Welding and cutting are essential skills within manufacturing, which is a sector that may hold significant opportunities for uplifting South Africa’s economy and decreasing the unemployment rate, says PFERD South Africa training manager Marius Steyn.
Statistics South Africa recently released its Quarterly Labour Force Survey for the first quarter of 2021, indicating South Africa’s unemployment rate increased to 32.6%, or 7.2-million, unemployed people — an all-time high.
During his delivery of the Economic Reconstruction and Recovery Plan in October 2020, President Cyril Ramaphosa spoke about the need to expand South Africa’s manufacturing sector as well as related exports.
“We currently import around R1.1-trillion of goods (excluding oil) each year. If we were to manufacture just 10% of these goods locally, it is estimated that we could add two percentage points to our annual gross domestic product,” he explained.
The Southern Africa Institute of Welding estimates that as much as 80% of South Africa’s manufactured products and maintenance require welding, offering aspiring welders as well as cutting and grinding operators, employment opportunities.
Welding being involved in so much of the manufacturing industry is good news for operators in the cutting and grinding industry. Whenever a job involves welding, materials need cutting or surfaces require preparation and, therefore, the demand for skilled operators of grinding and cutting equipment is also needed.
A study conducted by the American Welding Society indicates that welding is a cost- effective way of joining metal and will continue to see increased use in the future – especially in emerging economies.
Leading developer, producer and distributor of tool solutions for surface preparation, finishing and cutting PFERD South Africa national sales manager Dennis Phillips explains that one industry spills over to another. “Before welding, a surface requires preparation and once the welding is complete, the weld seam needs cleaning, and in many cases complete removal — in this way providing opportunities for specialist grinding and cutting operators”.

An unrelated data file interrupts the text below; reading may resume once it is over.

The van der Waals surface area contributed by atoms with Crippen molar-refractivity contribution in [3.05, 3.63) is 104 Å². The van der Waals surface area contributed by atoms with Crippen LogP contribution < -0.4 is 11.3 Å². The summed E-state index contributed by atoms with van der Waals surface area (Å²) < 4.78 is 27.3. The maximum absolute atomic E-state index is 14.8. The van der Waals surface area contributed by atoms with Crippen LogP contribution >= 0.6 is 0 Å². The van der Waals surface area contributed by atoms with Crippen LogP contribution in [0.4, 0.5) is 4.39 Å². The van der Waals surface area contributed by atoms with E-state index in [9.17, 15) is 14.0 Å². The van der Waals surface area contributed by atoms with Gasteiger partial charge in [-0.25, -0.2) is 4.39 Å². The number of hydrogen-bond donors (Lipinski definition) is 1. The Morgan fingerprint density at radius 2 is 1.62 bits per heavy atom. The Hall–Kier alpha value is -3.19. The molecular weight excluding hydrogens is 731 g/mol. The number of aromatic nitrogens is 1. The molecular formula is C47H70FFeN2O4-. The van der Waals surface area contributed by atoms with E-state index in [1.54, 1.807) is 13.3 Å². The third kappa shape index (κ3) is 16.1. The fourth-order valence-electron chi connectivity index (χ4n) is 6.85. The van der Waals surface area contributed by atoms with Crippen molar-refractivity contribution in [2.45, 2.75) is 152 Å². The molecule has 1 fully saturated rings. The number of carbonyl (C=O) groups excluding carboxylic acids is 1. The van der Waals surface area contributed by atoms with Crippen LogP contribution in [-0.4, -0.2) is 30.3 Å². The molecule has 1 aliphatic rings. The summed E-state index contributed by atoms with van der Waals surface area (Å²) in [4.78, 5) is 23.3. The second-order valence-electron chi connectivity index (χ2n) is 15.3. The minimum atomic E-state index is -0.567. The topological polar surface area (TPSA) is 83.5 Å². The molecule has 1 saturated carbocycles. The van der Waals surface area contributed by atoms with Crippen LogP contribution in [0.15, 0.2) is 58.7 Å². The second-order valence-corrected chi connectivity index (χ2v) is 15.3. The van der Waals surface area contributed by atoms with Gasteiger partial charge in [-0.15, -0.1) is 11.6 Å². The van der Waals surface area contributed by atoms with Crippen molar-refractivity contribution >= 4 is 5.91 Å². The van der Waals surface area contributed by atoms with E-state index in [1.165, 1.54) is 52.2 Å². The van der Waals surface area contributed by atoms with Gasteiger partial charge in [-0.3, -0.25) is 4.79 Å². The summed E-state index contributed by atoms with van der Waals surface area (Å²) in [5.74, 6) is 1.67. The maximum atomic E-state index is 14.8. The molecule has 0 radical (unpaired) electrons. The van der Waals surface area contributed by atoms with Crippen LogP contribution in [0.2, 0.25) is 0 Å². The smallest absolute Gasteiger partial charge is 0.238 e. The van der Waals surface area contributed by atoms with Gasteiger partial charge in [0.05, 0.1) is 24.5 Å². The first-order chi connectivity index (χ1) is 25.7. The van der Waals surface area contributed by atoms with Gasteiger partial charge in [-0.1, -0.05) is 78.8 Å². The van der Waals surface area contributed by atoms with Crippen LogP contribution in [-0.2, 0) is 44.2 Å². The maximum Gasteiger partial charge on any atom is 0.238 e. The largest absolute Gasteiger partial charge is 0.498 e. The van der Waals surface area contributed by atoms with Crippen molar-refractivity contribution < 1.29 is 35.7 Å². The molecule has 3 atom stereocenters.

PFERD identified the need for specialised training within the abrasives industry. It upgraded its Training Centre in 2016 to a state-of-the-art training academy where experienced staff from the world of grinding and cutting give application-based training, practical workshops and even training using digital channels.
“At the PFERD Academy, based at PFERD South Africa’s head office in Kempton Park, Gauteng, we believe that continuous operator training on the correct use of abrasive consumables enhances their performance and plays a direct role in the efficient use of equipment,” says PFERD South Africa training manager Marius Steyn.
Steyn explains the aim is to impart technical know-how and offer solutions to operators of grinding and cutting tools so that the consequences of using incorrect machinery for an application are fully understood.
The PFERD Academy’s application specialists are available to do on-site assessments, advise customers about their specific application, and provide them with the optimum product and machine combination to ensure the ideal and most cost-effective solution.